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[xmca] Re: Vygotsky and Saussure and Whorf and language, and culture

Yes Mike, that last post was still a bit long, so a special 
thanks for your engagement and comments. They helped me to 
distill out two central questions (and following these pithy 
questions I'll elaborate -- once again in too many words):

1. Does the outer/inner distinction necessarily involve a 
dualism that we might find problematic?

2. Does Vygotsky have a way of capturing signs which 
function "indexically".

I engage the first question with the example of emotion as 
an example of a "mental state" (and I would extend the 
argument about "emotions" to "mental states"). Emotion is 
commonly seen as originating "on the inside" and then 
expressed to others "on the outside" through 
various "affectations" (including language). Here I am 
arguing against this notion that emotions are spontaneous 
productions of the "insides" of a person. Rather, I am 
suggesting that emotions (as with "mental states" more 
generally) exist somewhere between self and other. I agree 
with David that there are some basic emotions that aren't so 
strongly culturally or social contextually mediated, but 
which are an endowment of the species. But this doesn't 
necessarily mean that they are "internal" since they then 
would be a part of a reflex arc - a stimulus-response 
relationship with the world - and thus not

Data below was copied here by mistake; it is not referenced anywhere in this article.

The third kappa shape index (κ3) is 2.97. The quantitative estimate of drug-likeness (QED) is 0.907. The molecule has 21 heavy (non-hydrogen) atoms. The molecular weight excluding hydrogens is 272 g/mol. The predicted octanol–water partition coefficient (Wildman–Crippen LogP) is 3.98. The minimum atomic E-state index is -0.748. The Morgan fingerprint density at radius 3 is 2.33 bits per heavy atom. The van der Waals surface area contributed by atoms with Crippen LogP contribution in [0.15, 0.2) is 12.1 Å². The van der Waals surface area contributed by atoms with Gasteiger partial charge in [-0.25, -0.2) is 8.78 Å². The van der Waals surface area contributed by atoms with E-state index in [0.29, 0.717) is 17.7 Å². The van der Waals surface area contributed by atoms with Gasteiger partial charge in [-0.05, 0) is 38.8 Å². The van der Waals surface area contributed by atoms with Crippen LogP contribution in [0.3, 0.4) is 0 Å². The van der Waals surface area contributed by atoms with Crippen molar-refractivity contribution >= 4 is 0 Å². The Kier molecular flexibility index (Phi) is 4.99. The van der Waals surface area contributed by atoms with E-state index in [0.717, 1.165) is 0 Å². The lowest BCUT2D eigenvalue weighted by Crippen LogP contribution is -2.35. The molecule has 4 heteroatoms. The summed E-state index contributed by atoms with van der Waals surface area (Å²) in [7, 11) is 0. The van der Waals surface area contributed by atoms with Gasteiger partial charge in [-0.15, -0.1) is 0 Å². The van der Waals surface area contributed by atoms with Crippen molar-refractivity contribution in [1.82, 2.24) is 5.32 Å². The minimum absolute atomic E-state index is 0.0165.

exactly "internal" in the sense in which we like to think of 
our "internal" psychological lives in which things have 
an "origin" in our heads.

As to the Goffman reference, it is worth mentioning a bit 
more (especially when I took a look back at it and was 
reminded that this is the article that Goffman directly 
references the Vygotsky/Piaget debate about "eelf-talk" 
vs. "egocentric speech").  in Response Cries Goffman 
argues that utterances like "ouch!", "oops!", "shit!" all 
involve "recipient design". That is, they are not simply 
transparent representations of internal emotions or mental 
states (as with Bloomfield or Wierzbicka), but are 
designed so as to be appropriate to the contexts in which 
they are uttered. (there is also a line of argument that 
dovetails nicely with an article recently referenced about 
self-talk in adults, in which Goffman presents some of the 
taboos against self-talk in public - one of his 
more "obvious" arguments).

With regard to the second question (I'll hold off on going 
into Silverstein's usage of Peirce since I think enough can 
be said just using Peirce and the notion of indexicality), 
one concern that stays with me and which seems 
to appear from time to time on this list (most 
notably by Andy Blunden and Jay Lemke, but also by many 
others) is the way in which language connotes (indexes) an 
identity. Thus, to speak a certain way (e.g., a dialect, 
genre, etc.) is to suggest that one is a certain sort of 
person. For example, the use of third person singular gender 
neutral "one" points to an "academic" register and an 
academic identity (and whether or not this particular 
identity sticks to a particular person will depend on the